[Greenbuilding] Wood Heating Experience & Exterior Wood Boiler charging Thermal Tank for Radiant Heat

elitalking elitalking at rockbridge.net
Sat Dec 24 09:12:58 PST 2011

I can relate to Wood heating discussion.  Discussion on thermal tank is 
below my summary of  my 30 years of experience of heating with wood inside 
the house, though my knowledge is still evolving.  If you have a drafty 
house, you need to keep the fire going to maintain somewhat even 
temperature.  However, with a tight house, a hot intermittent fire heats the 
house and the house holds the heat.    I am in the process of upgrading my 
thermal envelope to qualify for the latter.  However, starting and ending of 
fires are the most polluting. The best way to avoid creosote is a hot fire. 
I have air injection stove that works great.  It has a glass door which is 
lovely.  However the front loading often spills ashes that I vacuum up with 
shop vac in crawlspace with hose and switch indoors near stove.  This is 
another hole in my thermal envelope.  Avoiding down drafts requires a hot 
chimney.  I have removed my clay liner in a conventional cmu flu block and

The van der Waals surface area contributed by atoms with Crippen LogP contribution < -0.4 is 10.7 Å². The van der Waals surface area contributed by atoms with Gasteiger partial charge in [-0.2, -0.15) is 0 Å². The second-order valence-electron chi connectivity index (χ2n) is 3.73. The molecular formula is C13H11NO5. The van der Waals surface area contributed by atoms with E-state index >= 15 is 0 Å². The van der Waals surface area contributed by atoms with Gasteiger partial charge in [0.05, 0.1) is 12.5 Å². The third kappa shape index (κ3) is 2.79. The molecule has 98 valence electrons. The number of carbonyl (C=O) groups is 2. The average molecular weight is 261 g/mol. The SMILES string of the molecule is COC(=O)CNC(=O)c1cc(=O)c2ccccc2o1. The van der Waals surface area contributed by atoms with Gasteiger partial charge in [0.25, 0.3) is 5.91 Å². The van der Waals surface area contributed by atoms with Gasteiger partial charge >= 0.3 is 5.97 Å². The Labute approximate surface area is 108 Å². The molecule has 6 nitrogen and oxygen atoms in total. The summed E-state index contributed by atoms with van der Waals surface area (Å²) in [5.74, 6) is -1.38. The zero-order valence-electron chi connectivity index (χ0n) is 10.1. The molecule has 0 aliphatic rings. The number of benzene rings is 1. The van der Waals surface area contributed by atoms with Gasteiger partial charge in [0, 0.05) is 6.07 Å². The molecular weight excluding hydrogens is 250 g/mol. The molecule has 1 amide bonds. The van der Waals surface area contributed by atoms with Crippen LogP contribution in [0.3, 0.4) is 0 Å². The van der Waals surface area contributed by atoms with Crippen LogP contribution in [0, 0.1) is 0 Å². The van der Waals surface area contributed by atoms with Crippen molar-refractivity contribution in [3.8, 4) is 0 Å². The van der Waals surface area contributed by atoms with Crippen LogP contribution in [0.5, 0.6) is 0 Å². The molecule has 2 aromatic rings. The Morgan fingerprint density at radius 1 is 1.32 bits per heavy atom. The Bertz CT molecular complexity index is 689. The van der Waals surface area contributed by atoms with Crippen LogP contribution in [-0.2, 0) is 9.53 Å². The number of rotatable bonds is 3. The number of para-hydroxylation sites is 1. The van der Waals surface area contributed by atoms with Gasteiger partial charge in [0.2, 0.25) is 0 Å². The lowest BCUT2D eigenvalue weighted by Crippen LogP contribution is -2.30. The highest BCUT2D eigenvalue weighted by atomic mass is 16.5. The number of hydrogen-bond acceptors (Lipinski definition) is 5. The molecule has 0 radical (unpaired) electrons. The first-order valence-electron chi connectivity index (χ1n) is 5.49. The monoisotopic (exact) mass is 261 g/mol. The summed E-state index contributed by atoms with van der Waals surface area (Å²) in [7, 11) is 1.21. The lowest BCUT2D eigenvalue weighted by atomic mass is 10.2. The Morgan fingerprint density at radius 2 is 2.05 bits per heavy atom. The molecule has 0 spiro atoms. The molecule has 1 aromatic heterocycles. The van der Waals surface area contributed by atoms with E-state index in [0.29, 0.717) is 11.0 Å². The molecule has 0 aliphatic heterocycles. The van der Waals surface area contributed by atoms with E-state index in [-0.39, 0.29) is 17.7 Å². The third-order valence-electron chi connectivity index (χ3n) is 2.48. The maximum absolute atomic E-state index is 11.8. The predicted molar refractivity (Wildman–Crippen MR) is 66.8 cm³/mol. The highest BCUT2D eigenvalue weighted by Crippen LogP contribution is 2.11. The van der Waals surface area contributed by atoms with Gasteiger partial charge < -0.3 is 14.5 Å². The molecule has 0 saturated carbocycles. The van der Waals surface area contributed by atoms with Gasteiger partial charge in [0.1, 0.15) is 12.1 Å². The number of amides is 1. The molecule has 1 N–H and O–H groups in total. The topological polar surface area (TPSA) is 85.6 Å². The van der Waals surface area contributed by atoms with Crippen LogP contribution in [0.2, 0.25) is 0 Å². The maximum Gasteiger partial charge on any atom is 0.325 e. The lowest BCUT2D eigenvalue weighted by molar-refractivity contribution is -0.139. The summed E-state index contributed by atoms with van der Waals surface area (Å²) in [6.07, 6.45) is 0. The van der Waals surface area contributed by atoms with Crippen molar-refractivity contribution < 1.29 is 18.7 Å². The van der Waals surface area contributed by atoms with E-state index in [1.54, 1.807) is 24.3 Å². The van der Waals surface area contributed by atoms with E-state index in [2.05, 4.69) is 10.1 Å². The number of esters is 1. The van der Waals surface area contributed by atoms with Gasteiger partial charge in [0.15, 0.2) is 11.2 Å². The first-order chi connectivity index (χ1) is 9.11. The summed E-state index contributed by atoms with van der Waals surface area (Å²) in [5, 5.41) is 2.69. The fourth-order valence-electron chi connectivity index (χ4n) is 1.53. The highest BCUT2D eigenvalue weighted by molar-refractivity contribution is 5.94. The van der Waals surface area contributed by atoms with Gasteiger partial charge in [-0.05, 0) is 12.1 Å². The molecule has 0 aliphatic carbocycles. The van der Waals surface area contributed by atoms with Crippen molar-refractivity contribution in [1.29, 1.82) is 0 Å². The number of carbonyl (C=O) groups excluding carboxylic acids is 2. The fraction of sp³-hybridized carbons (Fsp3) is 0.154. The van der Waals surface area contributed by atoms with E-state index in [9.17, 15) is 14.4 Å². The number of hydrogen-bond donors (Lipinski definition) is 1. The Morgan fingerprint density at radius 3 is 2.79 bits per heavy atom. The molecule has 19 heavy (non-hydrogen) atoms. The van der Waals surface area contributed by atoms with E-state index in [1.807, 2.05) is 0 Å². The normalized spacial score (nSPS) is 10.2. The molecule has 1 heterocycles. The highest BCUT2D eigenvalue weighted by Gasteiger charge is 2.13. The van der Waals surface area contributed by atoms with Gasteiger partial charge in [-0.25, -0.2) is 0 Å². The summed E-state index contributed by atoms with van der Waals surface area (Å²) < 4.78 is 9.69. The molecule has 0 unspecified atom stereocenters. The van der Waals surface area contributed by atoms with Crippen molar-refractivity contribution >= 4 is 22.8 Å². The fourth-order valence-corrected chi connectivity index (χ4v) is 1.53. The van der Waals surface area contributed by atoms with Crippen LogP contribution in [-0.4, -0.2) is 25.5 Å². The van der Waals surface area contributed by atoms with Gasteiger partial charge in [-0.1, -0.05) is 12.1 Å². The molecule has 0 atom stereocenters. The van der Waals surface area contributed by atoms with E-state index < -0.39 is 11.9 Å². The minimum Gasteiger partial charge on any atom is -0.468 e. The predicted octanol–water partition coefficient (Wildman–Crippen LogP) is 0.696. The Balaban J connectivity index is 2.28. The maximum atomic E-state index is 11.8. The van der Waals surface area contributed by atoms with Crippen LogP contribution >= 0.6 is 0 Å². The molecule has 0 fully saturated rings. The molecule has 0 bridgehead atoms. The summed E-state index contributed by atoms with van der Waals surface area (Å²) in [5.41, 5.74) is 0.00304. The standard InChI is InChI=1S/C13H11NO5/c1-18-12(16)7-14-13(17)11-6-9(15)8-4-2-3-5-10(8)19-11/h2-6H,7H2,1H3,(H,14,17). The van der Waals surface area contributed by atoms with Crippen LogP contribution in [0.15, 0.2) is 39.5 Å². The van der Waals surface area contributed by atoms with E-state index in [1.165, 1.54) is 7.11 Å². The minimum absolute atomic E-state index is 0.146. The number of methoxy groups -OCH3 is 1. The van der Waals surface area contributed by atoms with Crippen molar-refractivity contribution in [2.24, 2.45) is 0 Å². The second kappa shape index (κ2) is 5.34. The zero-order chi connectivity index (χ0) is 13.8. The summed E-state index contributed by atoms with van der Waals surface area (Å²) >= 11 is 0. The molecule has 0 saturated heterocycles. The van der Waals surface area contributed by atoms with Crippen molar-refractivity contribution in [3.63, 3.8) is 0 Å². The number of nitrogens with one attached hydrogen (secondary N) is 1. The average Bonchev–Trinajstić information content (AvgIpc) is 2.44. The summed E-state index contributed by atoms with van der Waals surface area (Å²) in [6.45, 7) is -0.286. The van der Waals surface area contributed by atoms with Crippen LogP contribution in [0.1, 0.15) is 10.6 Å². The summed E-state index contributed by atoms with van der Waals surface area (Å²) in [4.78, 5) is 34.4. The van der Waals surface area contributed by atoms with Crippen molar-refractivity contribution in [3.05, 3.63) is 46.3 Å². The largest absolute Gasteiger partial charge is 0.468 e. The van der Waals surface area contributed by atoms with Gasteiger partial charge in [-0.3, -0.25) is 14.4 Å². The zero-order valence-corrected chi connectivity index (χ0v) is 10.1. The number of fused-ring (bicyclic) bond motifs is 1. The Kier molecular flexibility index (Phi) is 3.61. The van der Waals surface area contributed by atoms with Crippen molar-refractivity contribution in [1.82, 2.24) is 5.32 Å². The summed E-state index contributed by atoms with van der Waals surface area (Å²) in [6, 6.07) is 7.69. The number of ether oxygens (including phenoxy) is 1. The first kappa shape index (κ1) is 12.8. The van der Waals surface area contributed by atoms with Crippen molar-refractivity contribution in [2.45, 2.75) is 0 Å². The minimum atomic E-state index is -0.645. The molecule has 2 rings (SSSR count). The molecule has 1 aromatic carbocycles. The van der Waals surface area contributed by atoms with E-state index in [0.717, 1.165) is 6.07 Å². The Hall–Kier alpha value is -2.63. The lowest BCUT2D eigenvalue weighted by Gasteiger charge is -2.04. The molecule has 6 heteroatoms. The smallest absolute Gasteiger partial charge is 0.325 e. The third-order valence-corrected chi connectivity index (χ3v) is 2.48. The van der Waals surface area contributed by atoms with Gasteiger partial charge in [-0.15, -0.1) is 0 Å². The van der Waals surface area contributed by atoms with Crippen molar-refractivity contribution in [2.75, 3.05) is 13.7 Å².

replaced with 6" stainless steel stovepipe.   I filled the space between 
stovepipe and block with vermiculite to insulate the stovepipe.  As a result 
of the low mass of stovepipe that is insulated, the chimney warms up fast, 
facilitating the famous chimney affect.  I also use a wood stove with 
outside air feed.  For the most part, this avoids the depressurization of 
sucking air from the conditioned space and the occasional back draft.  In my 
aspirations for a tight house, I am in pursuit of plugging holes and thermal 
bridges through the thermal envelope.  It occurs to me that the access door 
to ash tray is not tight.  It has no weather stripping.  It is held shut 
with magnet.  Likely there is plenty of air leakage from ash box access that 
is all the time.  Also the chimney is a large thermal bridge of masonry that 
goes from interior to exterior.


I am contemplating using a thermal tank to store heat from exterior wood